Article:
“Our study reports, for the first time, a significant relationship between use of a common antibacterial cleaning agent ([BZK]) and cross-resistance with antibiotics and another antibacterial ingredient (triclosan) in the household setting,” Dr. Aiello said. “The results of our study suggest that the growing concern over the emergence of cross-resistance between biocides used in the household and clinically used antibiotics is warranted.”
A study limitation noted by Dr. Aiello is that the concentrations of biocide tested in the laboratory were much lower than concentrations recommended for home use. However, there have been reports in some clinical settings of diluting these products, although whether this practice occurs in the household setting is unclear.
“Diluting could lead to lower levels of the biocide, which may be an important factor in selecting for antibiotic resistance,” Dr. Aiello said. “There has been little research on how effective these surface and floor biocides are for reducing infectious illnesses in the home environment. Given that there may be a potential risk related to antibiotic resistance, we need to conduct further research on the potential benefits to accurately define the public health importance of these products.”
Medscape Infectious Diseases asked Elizabeth Scott, PhD, an assistant professor and codirector of the Simmons College Center for Hygiene and Health in Home and Community in Boston, Massachusetts, to review the strengths and limitations of this study. Dr. Scott was not involved with this research.
“This is an extensive study conducted over a substantial time period that adds another important piece of information to the growing body of knowledge on the relationship between BZK, triclosan and the potential for antibiotic resistance,” Dr. Scott said. “If the products tested are household cleaning products (as opposed to personal care products), it would have been useful to have tested bacterial cultures from household surfaces as well as from hands. Also, it is not clear whether or not other factors that can influence antibiotic resistance patterns were accounted for, such as skin condition and household antibiotic usage, as well as householder occupations, presence of pets, etc.”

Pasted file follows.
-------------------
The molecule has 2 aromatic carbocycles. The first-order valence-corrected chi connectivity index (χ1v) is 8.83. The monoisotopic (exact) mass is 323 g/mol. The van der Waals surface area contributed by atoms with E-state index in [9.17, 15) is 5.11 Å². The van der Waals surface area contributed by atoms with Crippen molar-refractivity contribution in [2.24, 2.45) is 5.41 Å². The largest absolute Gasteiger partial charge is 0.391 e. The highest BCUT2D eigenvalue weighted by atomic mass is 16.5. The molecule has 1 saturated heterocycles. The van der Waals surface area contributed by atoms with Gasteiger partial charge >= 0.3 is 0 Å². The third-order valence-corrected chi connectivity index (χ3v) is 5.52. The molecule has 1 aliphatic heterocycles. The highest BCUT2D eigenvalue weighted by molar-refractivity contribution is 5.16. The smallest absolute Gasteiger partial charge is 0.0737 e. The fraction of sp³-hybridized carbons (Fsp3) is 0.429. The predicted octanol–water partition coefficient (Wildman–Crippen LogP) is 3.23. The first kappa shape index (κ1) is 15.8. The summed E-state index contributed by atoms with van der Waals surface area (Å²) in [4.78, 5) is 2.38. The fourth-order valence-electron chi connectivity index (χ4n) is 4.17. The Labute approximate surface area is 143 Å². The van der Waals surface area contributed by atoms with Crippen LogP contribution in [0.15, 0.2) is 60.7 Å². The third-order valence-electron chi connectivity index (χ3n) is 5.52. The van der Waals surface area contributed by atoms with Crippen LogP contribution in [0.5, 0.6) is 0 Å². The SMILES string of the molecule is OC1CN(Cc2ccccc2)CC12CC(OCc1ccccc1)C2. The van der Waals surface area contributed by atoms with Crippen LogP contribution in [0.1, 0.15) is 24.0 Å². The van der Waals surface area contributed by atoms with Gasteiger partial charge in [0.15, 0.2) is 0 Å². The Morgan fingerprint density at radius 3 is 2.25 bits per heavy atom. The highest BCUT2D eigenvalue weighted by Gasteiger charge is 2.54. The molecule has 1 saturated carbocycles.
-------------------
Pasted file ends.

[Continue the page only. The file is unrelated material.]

In light of growing concerns about antibiotic resistance, and the need to balance these concerns against protection of an increasing population of vulnerable individuals from community-acquired infections, Dr. Scott recommends better education and dissemination of information on appropriate hygiene and cleaning practices for homes, daycares, schools, workplaces, and other settings.
“We need to be extremely vigilant in protecting the remaining, limited number of effective antibiotics,” Dr. Scott concluded. “This includes careful monitoring of antibacterial products, as well as practicing responsible antibiotic prescribing in both human and animal medicine and animal husbandry. At the same time, it is very important to encourage effective personal hygiene behaviors, as well as household and community cleaning and sanitation practices, as a means of preventing community-acquired infections and thus reducing the reliance on antibiotics — it’s the old adage of ‘prevention is better than cure.’ ”
Dr. Aiello and Dr. Scott have disclosed no relevant financial relationships.
2008 Annual Conference on Antimicrobial Resistance: Abstract S5. June 23–25, 2008.
About this entry
You’re currently reading “Household Antibacterial Product Use May Promote Microbial Resistance,” an entry on rixonology.org
- July 5, 2008 / 1:19 am